— with a file from Reuters
© 2020 The Canadian Press
British Airways to halt Beijing, Shanghai flights – PaxEx.Aero
As health concerns mount and waiver options grow some airlines are going a step further in their response to the virus outbreak in China. British Airways is taking the significant step of halting its flights to Shanghai and Beijing effective immediately. A formal announcement is expected early Wednesday in London.
Based on documents reviewed by PaxEx.Aero the carrier’s flights BA39 and BA169 on 28 January 2020 will be the last flights in for a month. The crew working those flights will return as passengers and all downline crew will also return on the BA38 and BA168 flights leaving China on 29 January.
The statement set by airline executives to crewmembers reads, in part:
The situation regarding the new coronavirus in China is constantly developing and tonight the UK Foreign & Commonwealth Office position has changed, advising against all but essential travel to China. As you would expect, this situation has been monitored constantly for the last week and updates have been provided for our colleagues on the One portal. A contingency group has met again tonight (Tuesday) to define a plan and there will be a further operational update early on Wednesday.
The safety of our colleagues remains our priority. The aircraft currently airborne to PVG and PKX will return with all crew currently downroute in these locations… For our Chinese crew based in PKX and PVG who are currently on trips in London, we are making arrangements to get you home.
The company also notes in the memo that it is monitoring other stations in the region but will continue to operate those routes for now.
Inventory on flights through 29 February appears to be zeroed out indicating that the carrier expects the cuts to last at least that long.
The news follows on United Airlines announcing earlier today that it will cull 24 flights to Shanghai, Beijing and Hong Kong in the coming week.
The British Airways news is far more significant given the depth and duration of the cuts. It surpasses the waivers that had been issued by many airlines and the move by the Chinese government to curtail all group travel packages out of the country. The cuts are likely to increase in the coming days as more countries issue similar statements advising against travel to the region.
24-year-old credits free Ontario program for helping her overcome anxiety and depression – CTV News
Time and money – along with stigma – are often cited as barriers to getting treatment for mental health. But, a program called BounceBack addresses all those concerns.
For 24-year old Shealyn Ivany, it turned out to be the only formal type of mental health treatment she needed after she graduated from the University of Toronto in 2017.
“A lot of my anxiety and depression was situational at that time, because of the uncertainty that I felt in my life and within myself.”
She had always been a high achiever in school but was unable to find a fulfilling job after university and fell into depression.
A solo trip to Banff, Alta. gave her time for introspection and confidence that she could succeed with some help.
Her physician referred her to BounceBack, a phone-based service for anyone above the age of 15.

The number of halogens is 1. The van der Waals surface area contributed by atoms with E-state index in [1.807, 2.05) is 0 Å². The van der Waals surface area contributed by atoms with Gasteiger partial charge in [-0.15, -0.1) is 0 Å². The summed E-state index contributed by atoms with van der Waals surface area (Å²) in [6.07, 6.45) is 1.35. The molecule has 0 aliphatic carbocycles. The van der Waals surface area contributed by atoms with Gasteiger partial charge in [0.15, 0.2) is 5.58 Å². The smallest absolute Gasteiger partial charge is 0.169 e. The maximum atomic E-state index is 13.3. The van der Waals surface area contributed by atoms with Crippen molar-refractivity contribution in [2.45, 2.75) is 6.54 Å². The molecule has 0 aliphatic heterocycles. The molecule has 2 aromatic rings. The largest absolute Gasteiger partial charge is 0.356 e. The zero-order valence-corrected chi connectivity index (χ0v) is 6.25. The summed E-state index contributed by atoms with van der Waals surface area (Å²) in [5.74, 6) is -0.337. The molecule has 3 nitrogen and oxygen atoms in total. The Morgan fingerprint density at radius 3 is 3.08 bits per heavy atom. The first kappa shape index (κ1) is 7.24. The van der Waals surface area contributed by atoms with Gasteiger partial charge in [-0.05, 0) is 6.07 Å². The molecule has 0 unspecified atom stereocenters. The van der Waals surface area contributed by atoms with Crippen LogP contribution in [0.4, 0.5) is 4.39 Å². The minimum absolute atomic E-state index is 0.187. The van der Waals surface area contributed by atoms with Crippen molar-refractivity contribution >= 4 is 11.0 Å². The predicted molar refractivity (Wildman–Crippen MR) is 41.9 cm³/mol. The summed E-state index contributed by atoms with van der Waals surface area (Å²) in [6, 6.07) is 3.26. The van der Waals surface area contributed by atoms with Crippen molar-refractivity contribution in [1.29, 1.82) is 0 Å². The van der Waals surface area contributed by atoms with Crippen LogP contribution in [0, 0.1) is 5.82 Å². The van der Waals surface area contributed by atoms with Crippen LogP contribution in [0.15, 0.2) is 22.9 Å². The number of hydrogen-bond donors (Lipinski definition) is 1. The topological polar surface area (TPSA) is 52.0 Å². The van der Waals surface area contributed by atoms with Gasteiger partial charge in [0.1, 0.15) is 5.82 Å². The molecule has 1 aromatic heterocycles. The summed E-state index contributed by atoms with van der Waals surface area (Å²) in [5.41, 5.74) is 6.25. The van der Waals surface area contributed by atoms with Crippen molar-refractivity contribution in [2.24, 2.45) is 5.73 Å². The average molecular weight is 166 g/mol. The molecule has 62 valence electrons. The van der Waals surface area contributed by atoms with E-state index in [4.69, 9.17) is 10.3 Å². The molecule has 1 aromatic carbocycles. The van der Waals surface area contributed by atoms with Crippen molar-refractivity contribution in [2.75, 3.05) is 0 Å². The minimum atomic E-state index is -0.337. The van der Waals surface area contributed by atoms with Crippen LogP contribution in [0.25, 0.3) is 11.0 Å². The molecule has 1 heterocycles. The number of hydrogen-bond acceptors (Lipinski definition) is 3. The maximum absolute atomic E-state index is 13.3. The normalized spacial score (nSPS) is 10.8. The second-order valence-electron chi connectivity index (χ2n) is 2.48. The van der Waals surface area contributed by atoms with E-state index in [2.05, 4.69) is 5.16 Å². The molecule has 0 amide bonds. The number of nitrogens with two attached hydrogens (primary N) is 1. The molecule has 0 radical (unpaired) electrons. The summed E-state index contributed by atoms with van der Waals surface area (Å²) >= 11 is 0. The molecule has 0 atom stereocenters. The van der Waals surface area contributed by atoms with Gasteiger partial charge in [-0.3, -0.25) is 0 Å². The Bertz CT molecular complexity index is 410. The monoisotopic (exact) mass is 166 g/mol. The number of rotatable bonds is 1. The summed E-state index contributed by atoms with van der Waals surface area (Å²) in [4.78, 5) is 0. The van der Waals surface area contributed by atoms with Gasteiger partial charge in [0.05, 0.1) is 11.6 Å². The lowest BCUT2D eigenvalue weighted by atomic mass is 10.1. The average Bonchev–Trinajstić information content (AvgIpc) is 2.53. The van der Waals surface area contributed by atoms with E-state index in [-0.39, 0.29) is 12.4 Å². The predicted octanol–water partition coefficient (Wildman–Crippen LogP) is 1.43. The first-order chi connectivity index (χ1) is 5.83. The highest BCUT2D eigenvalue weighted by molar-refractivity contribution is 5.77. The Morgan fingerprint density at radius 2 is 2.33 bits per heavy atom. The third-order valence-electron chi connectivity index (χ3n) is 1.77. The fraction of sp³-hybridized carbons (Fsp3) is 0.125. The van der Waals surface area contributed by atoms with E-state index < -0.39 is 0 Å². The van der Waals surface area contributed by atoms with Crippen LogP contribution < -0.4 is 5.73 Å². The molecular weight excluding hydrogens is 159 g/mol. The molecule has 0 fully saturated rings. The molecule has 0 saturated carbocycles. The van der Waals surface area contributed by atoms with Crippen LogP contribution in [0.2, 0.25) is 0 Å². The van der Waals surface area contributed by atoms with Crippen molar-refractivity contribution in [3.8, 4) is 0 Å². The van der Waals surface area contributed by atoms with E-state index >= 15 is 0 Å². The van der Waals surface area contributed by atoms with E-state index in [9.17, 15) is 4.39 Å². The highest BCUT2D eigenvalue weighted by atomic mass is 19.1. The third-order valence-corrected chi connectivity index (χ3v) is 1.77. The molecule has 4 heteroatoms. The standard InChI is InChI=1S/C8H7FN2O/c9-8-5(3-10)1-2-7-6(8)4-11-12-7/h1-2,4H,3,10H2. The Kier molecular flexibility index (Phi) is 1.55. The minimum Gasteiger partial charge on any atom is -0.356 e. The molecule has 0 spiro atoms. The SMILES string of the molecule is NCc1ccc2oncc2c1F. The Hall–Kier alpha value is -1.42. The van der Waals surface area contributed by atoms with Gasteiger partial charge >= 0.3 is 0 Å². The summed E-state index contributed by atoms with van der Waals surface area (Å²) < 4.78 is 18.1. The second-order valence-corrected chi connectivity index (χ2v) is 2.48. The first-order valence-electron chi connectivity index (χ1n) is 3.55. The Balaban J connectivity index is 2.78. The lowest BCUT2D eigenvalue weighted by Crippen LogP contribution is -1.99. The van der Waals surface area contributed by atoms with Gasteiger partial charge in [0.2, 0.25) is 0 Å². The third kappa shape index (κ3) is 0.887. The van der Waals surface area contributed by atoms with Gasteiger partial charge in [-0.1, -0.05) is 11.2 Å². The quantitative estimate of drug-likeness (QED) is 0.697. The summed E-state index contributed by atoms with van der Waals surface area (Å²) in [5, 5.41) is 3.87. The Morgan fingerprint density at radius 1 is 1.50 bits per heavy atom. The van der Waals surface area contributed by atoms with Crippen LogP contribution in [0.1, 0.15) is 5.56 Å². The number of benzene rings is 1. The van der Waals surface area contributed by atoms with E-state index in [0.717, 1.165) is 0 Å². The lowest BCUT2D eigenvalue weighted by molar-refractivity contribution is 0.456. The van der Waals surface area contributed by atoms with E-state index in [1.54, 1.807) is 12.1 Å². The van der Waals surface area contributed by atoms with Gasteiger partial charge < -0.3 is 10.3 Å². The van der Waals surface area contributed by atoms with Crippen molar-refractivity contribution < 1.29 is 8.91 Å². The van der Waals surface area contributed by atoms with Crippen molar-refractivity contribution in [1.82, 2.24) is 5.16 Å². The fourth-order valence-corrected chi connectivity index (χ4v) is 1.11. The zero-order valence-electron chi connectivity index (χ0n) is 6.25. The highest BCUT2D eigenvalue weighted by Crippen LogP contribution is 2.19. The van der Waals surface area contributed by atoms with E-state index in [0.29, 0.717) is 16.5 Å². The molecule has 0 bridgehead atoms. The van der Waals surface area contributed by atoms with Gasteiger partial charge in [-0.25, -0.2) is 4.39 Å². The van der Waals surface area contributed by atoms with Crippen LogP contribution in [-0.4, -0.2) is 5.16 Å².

BounceBack helps people with mild to moderate anxiety or depression, or even those having difficulty with stress. Clients can be referred by a doctor or be self-referred. The program began in British Columbia and was brought to Ontario five years ago.
Rebecca Shields, CEO of the Canadian Mental Health Association (CMHA) in York Region said “this is a program that they can access over the phone and they get connected to a coach who can help them work through an individualized program.”
Clients call in and set up an appointment to talk with their own personal “coach,” who will teach them CBT – Cognitive Behavioural Therapy.
CBT is a method of modifying one’s thinking and behaviour to reduce anxiety. To attend an in-person session on this method can cost hundreds or even thousands of dollars, which is money Ivany didn’t have as a newly graduated student. Furthermore, she was concerned about the amount of time and travel that might be involved in seeking treatment.
BounceBack is free – managed by the CMHA. Coaches are available between 8 a.m. and 8 p.m. on weekdays and between 9 a.m. and 1 p.m. on weekends. As well, since it is done over the phone, it’s discreet and there’s no travel time involved.
Clients are given a series of workbooks, chosen specifically to address their own individual problems, such as difficulty sleeping or being assertive.
“I like to think of it as guided self-help” Ivany said. “So you check in with your BounceBack coach every month but for the majority of the time it’s just you with these worksbooks that address areas you want to work on.”
She spent five months doing the BounceBack program and says she’s doing fine now. She writes and speaks about mental health to groups and she’s started her own website – livingembrace.ca – to give hope to others.
As she contemplates the importance of Bell Let’s Talk Day, she says “I love how these initiatives bring attention to the topic in such a widespread way on days like Bell Let’s Talk Day but for me, I really believe this is something we need to talk about every other day of the year as well.”